First described by Lurje [79] in 1948, the RAN to AXN transfer was popularized by Leechavengvongs et al. [80] in 2003. There is no agreement on which is the best RAN branch to use [14, 38, 80]. Some surgeons report that, it is the TLH branch because it contains more motor axons, being the medial branch its alternative [81], but others think the opposite because as the TLH muscle inserts in the scapula it is part of the scapulohumeral joint [24] and because the medial head is longer and easier to isolate [82]. The results in shoulder abduction are good, particularly if combined with an SAN to SSN transfer [17, 38, 80]. As the recovery of shoulder external rotation is unsatisfactory [75, 83], many recommend to include the TMN in the transfer [38, 77, 80, 84]. The TLH to AXN transfer can be done through posterior to anterior approaches (Figures 4 and 5). The first one is the most widespread [85, 86], but the second is ideal if an Oberlin procedure is planned [87]. Both approaches show similar clinical outcomes [85, 87].

Figure 4.

Radial nerve (RAN) to axillary nerve (AXN) transfer (anterior approach). Median nerve (MN), ulnar nerve (UN), triceps long head nerve branch (TLH), teres minor nerve branch (TMN), latissimus dorsi tendon (LDten), biceps muscle (BM), axillary nerve anterior branch (AXNab), axillary nerve posterior branch (AXNpb).

Figure 5.

Radial nerve (RAN) to axillary nerve (AXN) transfer (posterior approach). Deltoid muscle (Dm), triceps muscle (Trim), triceps long head muscle (TLHm), triceps lateral head muscle (TlatH), triceps long head nerve branch (TLH), latissimus dorsi tendon (LDten), axillary nerve anterior branch (AXNab), axillary nerve posterior branch (AXNpb), teres minor nerve branch (TMN).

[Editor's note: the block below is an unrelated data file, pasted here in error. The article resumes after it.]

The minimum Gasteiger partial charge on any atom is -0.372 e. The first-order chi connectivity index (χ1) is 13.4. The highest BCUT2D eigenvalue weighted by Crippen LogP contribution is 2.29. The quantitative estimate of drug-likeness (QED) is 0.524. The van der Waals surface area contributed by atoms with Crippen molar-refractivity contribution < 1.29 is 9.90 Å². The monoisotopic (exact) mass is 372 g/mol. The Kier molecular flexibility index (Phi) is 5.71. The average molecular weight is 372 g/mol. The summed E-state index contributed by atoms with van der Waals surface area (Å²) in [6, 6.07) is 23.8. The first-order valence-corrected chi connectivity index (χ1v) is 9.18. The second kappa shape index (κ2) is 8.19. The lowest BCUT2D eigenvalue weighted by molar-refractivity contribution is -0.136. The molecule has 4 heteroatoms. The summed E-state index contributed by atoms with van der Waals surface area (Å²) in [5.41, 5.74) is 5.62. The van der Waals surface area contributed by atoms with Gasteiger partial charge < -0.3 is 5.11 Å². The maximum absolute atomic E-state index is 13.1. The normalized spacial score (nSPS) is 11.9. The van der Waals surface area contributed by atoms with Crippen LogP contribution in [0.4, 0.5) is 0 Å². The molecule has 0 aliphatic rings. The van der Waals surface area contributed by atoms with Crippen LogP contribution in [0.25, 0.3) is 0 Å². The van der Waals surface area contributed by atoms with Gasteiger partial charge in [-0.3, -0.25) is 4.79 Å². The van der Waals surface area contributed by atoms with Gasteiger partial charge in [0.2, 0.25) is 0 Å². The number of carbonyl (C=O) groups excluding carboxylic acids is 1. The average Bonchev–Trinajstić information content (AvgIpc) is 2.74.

Other donor nerves that have been used to re-innervate the SSN and AXN are the C3 and C4 anterior rami [88], ICNs [8992], TDN [60], MPN [93, 94], LTN [95], PHN [96], subscapular nerve [97], rhomboid nerve [98], ipsilateral or contralateral C7 nerve root [99] and hypoglossal nerve [100]. They can be used but only if the SAN to SSN and TLH to AXN transfers are not possible, as their clinical outcome is unsatisfactory [17, 22].

2.3. Elbow flexion nerve transfers

This is the priority in brachial plexus injuries. First reported in 1994 [64], the Oberlin procedure is the transfer of the UN fascicle for the flexor carpi ulnaris (FCU) to the biceps muscle nerve (BMN) branch. To improve the results, some recommended a double nerve transfer adding the re-innervation of the BCM with the motor fascicle for the flexor carpi radialis (FCR) or the flexor digitorum superficialis (FDS), both from the MN [63, 101, 102] (Figure 6). This double transfer technique has lost popularity after two studies showed no difference in clinical outcome when compared with the Oberlin procedure [103, 104]. This procedure yields the best results provided the patient has a strong hand. Otherwise other alternatives must be considered.

Figure 6.